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Design Automation Algorithm for Soft Robots

[image-51]Nicholas Cheney
Cornell University

The majority of design to manufacturing today is still an ad hoc and empirical process. There is a direct need for a single, automated design and fabrication process. Furthermore, new fabrication techniques at the micro and macro scales provide nearly unlimited design and product potential, for which there is no design precedent. Empirical design will not transfer to the projects that are capable of being produced with these techniques (or example, mobile soft robots), because human intuition will fail when trying to predict the performance of non-linear interactions between novel materials and forms at multiple scales.

I propose that Evolutionary Algorithms (EAs) are used to iteratively and interactively produce designs. EAs mimic the traits of biological evolution and apply them to artificial design of novel and unintuitive solutions. They have been shown to create complex and interesting forms with interactive feedback from a human user, and also have been shown to create high performing solutions when left to optimize product design towards one or more objective feature. Examples of EA performance include a part deployed on the NASA ST5 spacecraft which outperformed all of the alternative human designed solutions or specialized crumple zones in industry leading automobiles.

The universal design tool I propose will take advantage of computational precision and speed to create an array of high performing designs, then take advantage of a user's human intuition to judge and select designs according to intuitive properties that the computer cannot compute on its own (e.g. designs that are novel, interesting, attractive, or promising). The fact that different pressures are shaping the design from different systems (the user's preferences and the computer's performance metric) will overcome many of the problems with local optima and lack of diversity that EAs have faced in the past. Additionally, recent work has shown that the use of drivers such as interestingness or novelty can be more effective drivers of EAs than a direct performance metric. The iterative design process of an EA means that there is always a functionally viable, fully described, design that is being optimized. Thus at any point in time, the best current design can be sent to a 3D printer for immediate fabrication. This design tool would contain properties such as: Immediate and individualized fabrication potential of current designs; Lack of need for domain specific knowledge or for full intuition of the (usually non-linear) constraints and processes occurring (and being optimized) at multiple scales; And the sole requirements of a high level performance metric and general human intuition. These make this system ideal for design optimization at any scale - whether it be as large and rigorous as a NASA spacecraft or as quick and simple as a cleaning robot at home or a load bearing frame at an industrial job site. Additionally, since the design process is iterative and based off of rigorous simulation and validation from a performance model, all products that come out of this system will have a digital twin - a simulated version upon which additional tests, circumstances, or project mirroring can take place.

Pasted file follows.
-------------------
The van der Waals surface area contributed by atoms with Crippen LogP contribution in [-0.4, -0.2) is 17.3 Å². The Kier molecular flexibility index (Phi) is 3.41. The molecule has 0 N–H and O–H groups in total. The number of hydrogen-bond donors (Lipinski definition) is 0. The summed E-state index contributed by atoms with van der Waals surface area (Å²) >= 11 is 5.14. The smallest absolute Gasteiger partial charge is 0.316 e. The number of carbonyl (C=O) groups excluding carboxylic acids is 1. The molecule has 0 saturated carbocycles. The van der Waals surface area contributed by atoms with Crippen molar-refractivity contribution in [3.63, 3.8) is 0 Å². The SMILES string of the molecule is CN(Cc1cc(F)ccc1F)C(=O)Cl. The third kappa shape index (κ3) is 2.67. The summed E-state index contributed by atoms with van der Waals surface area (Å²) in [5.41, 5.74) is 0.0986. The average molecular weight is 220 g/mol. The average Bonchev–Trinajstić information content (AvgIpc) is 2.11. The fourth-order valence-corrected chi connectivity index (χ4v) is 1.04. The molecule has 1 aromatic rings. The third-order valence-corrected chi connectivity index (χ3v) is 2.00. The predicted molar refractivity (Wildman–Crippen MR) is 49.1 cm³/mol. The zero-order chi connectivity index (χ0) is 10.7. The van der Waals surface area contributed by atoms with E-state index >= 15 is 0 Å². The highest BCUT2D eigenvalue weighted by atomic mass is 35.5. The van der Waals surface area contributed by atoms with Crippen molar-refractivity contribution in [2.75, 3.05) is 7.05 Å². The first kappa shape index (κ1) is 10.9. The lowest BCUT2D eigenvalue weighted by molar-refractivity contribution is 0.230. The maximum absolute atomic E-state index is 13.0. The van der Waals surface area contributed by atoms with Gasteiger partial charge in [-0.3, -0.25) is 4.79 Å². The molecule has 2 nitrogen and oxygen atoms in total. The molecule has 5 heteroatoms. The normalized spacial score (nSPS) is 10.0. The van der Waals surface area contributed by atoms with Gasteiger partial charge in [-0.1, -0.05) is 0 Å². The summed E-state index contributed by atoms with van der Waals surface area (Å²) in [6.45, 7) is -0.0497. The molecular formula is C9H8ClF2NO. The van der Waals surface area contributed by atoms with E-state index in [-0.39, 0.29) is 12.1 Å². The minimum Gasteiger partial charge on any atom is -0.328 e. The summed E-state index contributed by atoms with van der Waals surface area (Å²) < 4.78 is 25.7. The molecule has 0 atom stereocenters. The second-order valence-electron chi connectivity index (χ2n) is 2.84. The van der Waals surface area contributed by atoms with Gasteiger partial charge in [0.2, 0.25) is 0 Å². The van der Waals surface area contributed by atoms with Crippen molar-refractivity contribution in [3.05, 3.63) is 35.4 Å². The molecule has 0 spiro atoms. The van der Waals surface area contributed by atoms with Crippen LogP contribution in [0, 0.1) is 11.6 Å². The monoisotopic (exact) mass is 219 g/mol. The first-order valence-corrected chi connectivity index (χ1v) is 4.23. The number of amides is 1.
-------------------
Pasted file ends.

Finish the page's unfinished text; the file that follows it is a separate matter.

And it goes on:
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Nicholas Cheney
Nicholas Cheney
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Page Last Updated: August 16th, 2013
Page Editor: Loura Hall